The United Nations peacekeeping operations (PKO) have long been the organizations backbone, with its relevance and effectiveness in maintaining international peace and security. With 14 missions currently deployed around the world, we now have more peacekeepers deployed than at any time in history. With a majority of forces serving in vulnerable areas, the blue helmets often face a lack of resources and capacities to perform as mandated. The shortage of resources and equipment to adequately train the peacekeepers has resulted in unnecessary sacrifices of their lives and a lack of discipline to refrain from sexual exploitation and abuse. On March 29, the UN and its Member States will try to address some of these shortfalls through ambitious objectives during the 2019 UN Peacekeeping Ministerial Conference, but it’s imperative that Member States look to the lessons of the past to achieve such monumental goals.
The UN has been co-hosting the High-Level Conference on Peacekeeping since September 2014, starting off with the 2014 High-level Summit on UN Peacekeeping, co-hosted with the US in New York. After the disappointing results of the Summit, which had failed to draw notable pledges from participating Member States other than the African Peacekeeping Rapid Response Partnership by the US, President Barack Obama took it upon himself the following year to co-host the 2015 Leaders’ Summit on Peacekeeping. Results of the pledges mounted over 40,000 additional troops and police, mainly from the European Member States and China.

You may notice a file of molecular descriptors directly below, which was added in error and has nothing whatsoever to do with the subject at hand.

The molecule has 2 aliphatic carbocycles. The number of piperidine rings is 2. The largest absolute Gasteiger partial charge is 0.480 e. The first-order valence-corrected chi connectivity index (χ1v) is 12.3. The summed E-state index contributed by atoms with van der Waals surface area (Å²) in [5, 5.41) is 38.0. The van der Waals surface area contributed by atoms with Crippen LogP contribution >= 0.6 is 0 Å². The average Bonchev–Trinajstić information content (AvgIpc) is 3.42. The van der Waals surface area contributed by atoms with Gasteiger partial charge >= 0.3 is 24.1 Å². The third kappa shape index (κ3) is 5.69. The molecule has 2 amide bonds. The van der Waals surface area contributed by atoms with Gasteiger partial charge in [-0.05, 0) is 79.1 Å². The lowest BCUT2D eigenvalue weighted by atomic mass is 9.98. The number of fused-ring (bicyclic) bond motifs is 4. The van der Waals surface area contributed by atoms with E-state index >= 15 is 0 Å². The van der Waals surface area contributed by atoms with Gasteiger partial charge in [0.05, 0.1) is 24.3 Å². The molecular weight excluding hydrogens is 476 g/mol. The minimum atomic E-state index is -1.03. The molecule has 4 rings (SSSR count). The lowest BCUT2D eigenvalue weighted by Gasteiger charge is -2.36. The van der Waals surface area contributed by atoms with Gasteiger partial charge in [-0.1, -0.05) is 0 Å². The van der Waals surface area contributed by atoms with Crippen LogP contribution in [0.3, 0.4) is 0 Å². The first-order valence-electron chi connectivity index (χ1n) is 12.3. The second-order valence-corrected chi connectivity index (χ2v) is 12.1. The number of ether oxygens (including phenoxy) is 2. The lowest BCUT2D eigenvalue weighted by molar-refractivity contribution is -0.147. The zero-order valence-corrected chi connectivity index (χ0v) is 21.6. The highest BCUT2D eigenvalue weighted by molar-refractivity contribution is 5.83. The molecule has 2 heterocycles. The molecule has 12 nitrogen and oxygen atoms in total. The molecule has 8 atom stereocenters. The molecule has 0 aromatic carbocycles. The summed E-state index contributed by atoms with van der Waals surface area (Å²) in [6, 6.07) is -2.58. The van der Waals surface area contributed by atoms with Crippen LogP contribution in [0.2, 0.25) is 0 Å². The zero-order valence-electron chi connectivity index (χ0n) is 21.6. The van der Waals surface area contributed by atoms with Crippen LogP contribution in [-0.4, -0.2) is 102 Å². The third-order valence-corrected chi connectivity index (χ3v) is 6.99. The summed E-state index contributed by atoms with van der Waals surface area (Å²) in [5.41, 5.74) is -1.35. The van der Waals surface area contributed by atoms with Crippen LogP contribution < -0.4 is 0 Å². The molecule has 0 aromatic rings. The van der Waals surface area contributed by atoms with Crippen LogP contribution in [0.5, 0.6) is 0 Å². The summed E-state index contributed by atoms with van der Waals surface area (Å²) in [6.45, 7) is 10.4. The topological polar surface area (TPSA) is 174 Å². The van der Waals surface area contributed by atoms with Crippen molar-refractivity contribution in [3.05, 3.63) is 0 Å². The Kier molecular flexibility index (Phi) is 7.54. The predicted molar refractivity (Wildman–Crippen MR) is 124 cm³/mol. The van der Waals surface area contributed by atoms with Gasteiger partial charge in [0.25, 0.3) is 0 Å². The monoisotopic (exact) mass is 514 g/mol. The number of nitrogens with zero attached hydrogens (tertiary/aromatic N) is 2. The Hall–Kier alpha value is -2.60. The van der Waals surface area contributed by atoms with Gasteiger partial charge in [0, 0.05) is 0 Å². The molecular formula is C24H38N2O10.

In September 2016, the United Kingdom hosted the 2016 UN Peacekeeping Defense Ministerial Conference in London in the hopes of continuing to enhance the capabilities of peacekeeping missions in conflict prevention. However, a lack of preparation and the failure to create political momentum in the Headquarters prior to the summit led to a disappointing outcome.
The following September, Canada had successfully co-hosted what is considered to be the most successful Ministerial Conference in peacekeeping thus far, the 2017 Vancouver Ministerial Conference. With more than 550 delegates from 79 Member States and five international organizations in attendance, the participants focused on the practicality of their pledges.. The most notable achievement from the Vancouver Ministerial was the adoption of the Vancouver Principles. Endorsed by 54 Member States, it called for an end of recruitment and use of child soldiers, and mandating peacekeepers to take preventative action.
Follow-up on implementation of the Vancouver Principles has been more practical compared to that of the previous Ministerial Conferences. Canada has been tirelessly pushing for the implementation of its Elsie Initiative, designed to empower women through increasing the number of female officers in peacekeeping operations. Meanwhile, they are enhancing the missions’ capabilities in communicating with the local communities, especially in engaging with the victims of sexual exploitation and abuse.